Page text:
The Netherlands is known for its elaborate flood-control system, excellent soccer and a very tall populace. And it may one day have a reputation as a world leader in online privacy.
A Dutch judge ruled last week that the country’s data-retention law – under which the the Dutch Ministry of Security and Justice retains phone records for a year and internet-use records for six months – must be scrapped. The security ministry is considering whether to appeal the ruling, the Guardian reports. But pending such an appeal, Dutch citizens are poised to win back a measure of privacy in their digital lives.
The move by the Netherlands reflects the value that Europeans place on individuals’ online privacy. In May 2014, a European court confirmed that European Union citizens have a “right to be forgotten” – that, in other words, a person can ask Google, Facebook or another internet company to remove information about them (as long as doing so wouldn’t clash with the public interest).
And European officials appear to be tightening the screws on industry and law enforcement to give EU citizens more control of their personal information. Late last year, a panel of European privacy regulators called for the “right to be forgotten” law to be expanded to non-European websites. More recently, a group of British lawmakers recommended that the UK overhaul its patchwork of data-surveillance rules to hold security agencies MI5 and MI6 accountable for how they use citizen data.
Where does the US stand – are officials here in any position to limit data collection and better protect online privacy?
The sad answer is, probably not. The Obama administration has proposed rules that would govern the way companies collect and use people’s data. But, one digital privacy expert told the New York Times, the proposed legislation would actually serve to weaken privacy in some states that have enacted their own privacy protections.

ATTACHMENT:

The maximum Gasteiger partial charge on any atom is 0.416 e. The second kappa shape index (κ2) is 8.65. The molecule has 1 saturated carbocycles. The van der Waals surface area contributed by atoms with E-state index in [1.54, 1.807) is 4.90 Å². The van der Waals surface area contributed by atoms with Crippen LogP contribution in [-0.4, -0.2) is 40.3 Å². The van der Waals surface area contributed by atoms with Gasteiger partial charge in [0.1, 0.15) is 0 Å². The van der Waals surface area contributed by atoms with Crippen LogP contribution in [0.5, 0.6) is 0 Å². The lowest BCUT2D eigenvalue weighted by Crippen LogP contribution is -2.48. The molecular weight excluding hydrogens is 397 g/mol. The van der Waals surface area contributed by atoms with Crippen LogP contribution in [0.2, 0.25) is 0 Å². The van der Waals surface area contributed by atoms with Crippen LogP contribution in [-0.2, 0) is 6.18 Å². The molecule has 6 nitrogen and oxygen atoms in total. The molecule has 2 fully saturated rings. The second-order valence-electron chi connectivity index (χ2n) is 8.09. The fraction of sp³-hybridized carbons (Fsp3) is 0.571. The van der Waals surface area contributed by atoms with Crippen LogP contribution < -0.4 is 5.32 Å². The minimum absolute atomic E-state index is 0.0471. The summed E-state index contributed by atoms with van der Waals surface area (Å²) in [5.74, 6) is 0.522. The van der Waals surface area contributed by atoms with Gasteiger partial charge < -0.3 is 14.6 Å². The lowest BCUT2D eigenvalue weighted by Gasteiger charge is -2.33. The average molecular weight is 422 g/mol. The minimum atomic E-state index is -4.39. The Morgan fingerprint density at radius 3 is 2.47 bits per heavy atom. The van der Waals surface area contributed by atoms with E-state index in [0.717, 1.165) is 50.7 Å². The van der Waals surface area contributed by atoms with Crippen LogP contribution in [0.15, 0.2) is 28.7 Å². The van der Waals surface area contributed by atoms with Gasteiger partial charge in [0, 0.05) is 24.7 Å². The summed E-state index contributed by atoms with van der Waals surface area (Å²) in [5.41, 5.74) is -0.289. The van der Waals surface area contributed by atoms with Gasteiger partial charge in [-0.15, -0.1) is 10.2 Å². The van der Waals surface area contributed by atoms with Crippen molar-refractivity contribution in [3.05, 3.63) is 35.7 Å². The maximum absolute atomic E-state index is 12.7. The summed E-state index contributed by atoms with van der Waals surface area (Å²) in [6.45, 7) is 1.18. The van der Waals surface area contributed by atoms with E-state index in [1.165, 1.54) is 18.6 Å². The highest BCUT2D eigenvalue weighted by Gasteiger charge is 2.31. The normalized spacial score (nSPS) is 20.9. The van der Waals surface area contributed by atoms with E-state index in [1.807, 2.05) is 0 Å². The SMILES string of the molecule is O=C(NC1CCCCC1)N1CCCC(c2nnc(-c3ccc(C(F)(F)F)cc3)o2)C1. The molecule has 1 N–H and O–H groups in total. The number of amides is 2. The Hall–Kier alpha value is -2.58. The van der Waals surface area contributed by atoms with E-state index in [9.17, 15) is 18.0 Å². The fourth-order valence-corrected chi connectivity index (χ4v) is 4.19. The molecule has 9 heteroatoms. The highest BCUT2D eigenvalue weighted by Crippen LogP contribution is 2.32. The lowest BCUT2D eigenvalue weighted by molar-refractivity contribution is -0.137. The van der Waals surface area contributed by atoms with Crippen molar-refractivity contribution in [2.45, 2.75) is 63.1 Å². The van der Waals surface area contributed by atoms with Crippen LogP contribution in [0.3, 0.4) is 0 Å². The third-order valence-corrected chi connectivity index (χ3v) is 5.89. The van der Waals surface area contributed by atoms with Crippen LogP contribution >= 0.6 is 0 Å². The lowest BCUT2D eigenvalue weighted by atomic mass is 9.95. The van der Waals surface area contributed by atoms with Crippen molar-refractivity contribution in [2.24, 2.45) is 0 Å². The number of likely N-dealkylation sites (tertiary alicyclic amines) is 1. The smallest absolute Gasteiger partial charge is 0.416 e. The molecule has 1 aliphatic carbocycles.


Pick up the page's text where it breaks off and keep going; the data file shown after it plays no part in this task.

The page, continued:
Meanwhile, the federal government is working to gain even more visibility into people’s digital lives. At a recent security conference at Stanford University, a Yahoo executive took the director of the National Security Agency to task for suggesting that internet companies build “backdoors” into their products to give spy agencies unfettered access to user communications. The Justice Department is pushing for greater investigative powers, too. It has proposed allowing judges to sign search warrants for computers outside their districts.
So what steps can you take – other than move to a European country that values privacy?
Unfortunately, there’s not much you can do about government surveillance. The NSA bulk data collection program first revealed in 2013 continues unabated, and Sen. Ron Wyden recently hinted that it is just one of many domestic surveillance programs in place.
You can take action against commercial data collection and hackers, however. A powerful tracker blocker like Blur will prevent data brokers and other companies from tracking what you do online. And tracker blocking is just one of Blur’s benefits. You can go a long way towards anonymizing yourself on the web with:
- Masked Emails – real email addresses that forward to your main email, and can be deleted any time
- Masked Cards – single-use credit cards that keep your real card number a secret.
Blur will help keep you private, even when using the internet invisibly is impossible. US citizens may not have a right to be forgotten, but a reasonable expectation of online privacy isn’t too much to ask, we think.
Learn more about Blur at our website.